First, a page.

As the name implies, uterovaginal prolapse can involve prolapse of the uterus, the walls of the vagina, or both. It is a common problem mainly seen in post-menopausal women
The uterus is usually well supported by a hammock of ligaments keeping it sitting high up in the vagina. Stretching and damage to these ligament supports during pregnancy and childbirth, and then weakening and thinning of the ligaments after the menopause due to lack of oestrogen can cause the uterus to lose its support and descend downwards into the vagina.
This can cause a sense of dragging discomfort, a feeling of the uterus falling out, or there can sometimes be a lump visible or able to be felt at the entrance of the vagina.
The type of prolapse depends on the area which is weakened and seen to be abnormal on examination. There can be isolated areas of prolapse, or multiple areas can be affected.
A prolapse of the uterus is called a uterine prolapse.
A prolapse of the front wall of the vagina, allowing the bladder to fall down also is called a Cystocele
A prolapse of the back wall of the vagina, allowing the bowel underlying the vagina to bulge upwards is called a Rectocele.
A prolapse of the upper roof of the vagina is called a vault prolapse.
A prolapse of the uterus or vagina can cause a sense of dragging discomfort, a feeling of the uterus falling out, or there can sometimes be a lump visible or able to be felt at the entrance of the vagina.
Diagnosis is mainly via history and examination. If there are symptoms suggestive of a bladder infection, (which prolapse increases the chances of), a midstream check of the urine for infection may be required. If there is any leaking of urine associated with the prolapse (urinary incontinence), this also may require some additional testing of the bladder also. Dr Friebe will discuss this if it is relevant.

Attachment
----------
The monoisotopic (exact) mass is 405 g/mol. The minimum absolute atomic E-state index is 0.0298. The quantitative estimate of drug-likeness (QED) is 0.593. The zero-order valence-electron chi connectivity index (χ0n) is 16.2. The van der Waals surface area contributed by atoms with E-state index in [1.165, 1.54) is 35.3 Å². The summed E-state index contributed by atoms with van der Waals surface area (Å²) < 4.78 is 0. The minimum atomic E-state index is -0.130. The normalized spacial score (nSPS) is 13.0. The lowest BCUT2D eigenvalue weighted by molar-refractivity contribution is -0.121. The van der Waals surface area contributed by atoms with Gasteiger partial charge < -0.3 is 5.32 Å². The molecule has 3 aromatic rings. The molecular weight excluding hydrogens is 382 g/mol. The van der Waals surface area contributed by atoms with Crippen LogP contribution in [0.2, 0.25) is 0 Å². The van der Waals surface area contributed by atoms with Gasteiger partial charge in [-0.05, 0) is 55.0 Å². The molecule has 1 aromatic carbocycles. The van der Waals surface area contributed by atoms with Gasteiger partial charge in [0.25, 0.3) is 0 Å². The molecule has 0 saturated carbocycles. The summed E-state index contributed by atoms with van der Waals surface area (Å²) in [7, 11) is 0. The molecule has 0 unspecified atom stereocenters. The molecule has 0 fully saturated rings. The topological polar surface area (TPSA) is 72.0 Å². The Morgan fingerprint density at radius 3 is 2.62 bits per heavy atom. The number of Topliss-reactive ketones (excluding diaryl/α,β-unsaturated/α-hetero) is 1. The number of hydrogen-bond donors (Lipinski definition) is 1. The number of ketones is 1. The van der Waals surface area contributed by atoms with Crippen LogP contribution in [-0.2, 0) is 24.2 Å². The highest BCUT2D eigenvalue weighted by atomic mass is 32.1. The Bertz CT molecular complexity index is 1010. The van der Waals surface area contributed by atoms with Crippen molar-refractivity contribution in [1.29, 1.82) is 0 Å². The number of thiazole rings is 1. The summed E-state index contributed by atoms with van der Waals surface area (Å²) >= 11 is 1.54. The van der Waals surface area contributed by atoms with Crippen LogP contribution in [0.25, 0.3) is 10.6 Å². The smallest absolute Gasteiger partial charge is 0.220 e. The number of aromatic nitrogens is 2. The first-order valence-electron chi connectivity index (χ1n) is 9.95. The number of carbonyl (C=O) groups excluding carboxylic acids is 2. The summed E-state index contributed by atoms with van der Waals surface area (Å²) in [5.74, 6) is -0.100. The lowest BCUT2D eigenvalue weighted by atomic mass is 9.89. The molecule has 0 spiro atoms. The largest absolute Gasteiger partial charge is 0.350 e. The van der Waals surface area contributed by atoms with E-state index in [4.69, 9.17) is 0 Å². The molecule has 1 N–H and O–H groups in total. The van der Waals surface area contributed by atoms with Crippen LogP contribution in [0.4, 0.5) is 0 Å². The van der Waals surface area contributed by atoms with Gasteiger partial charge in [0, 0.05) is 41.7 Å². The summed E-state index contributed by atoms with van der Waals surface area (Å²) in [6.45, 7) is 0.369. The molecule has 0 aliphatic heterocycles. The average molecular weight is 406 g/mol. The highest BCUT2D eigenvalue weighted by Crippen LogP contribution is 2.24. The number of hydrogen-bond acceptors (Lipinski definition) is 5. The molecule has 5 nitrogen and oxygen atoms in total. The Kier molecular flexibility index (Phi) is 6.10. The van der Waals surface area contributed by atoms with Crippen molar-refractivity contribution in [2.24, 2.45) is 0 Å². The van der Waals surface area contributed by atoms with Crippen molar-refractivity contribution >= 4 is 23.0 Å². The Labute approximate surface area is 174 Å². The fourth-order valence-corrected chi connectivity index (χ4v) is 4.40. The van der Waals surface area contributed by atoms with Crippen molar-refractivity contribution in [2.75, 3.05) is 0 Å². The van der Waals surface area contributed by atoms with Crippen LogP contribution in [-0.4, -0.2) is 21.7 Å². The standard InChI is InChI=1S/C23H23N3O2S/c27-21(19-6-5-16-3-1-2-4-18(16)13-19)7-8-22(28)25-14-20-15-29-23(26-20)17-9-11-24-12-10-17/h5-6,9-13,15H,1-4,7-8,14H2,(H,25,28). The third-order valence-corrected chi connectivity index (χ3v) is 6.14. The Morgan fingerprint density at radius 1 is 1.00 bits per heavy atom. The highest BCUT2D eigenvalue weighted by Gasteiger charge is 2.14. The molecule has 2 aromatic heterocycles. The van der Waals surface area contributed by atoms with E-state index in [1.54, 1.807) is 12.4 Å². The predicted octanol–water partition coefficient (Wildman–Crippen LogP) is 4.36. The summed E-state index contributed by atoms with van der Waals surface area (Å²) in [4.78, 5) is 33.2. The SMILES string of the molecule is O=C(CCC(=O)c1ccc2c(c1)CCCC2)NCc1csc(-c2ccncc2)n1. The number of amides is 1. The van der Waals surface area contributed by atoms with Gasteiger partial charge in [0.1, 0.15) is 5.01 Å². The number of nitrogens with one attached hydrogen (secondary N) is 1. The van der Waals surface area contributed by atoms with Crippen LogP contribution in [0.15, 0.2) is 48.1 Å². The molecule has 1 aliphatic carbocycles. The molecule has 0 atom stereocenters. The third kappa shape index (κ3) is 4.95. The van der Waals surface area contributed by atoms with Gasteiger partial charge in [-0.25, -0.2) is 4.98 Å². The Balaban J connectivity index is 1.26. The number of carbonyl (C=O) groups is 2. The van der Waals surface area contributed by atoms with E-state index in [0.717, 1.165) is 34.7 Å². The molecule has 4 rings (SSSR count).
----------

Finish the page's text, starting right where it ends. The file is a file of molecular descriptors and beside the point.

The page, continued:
Management of a prolapse depends on symptoms. A lot of women may have some mild prolapse of the uterus and vagina on examination, but without any symptoms, it poses no threat or harm to the woman’s health.
Management can be either conservative or surgical.
Conservative management involves placing a small rubber ring, called a pessary, in the vagina to provide support to the uterus and vagina. This ring is usually changed over once or twice a year, and provides good support for many women who either wish to avoid surgery for their prolapse, or whose medical health is not suitable for a prolapse operation due to anaesthetic risk factors.
Surgical management is directed on providing definitive correction of the prolapse. The type of operation will depend on the type of prolapse that is present and symptoms experienced.
See the lower section on prolapse surgery for a full explanation of surgical options.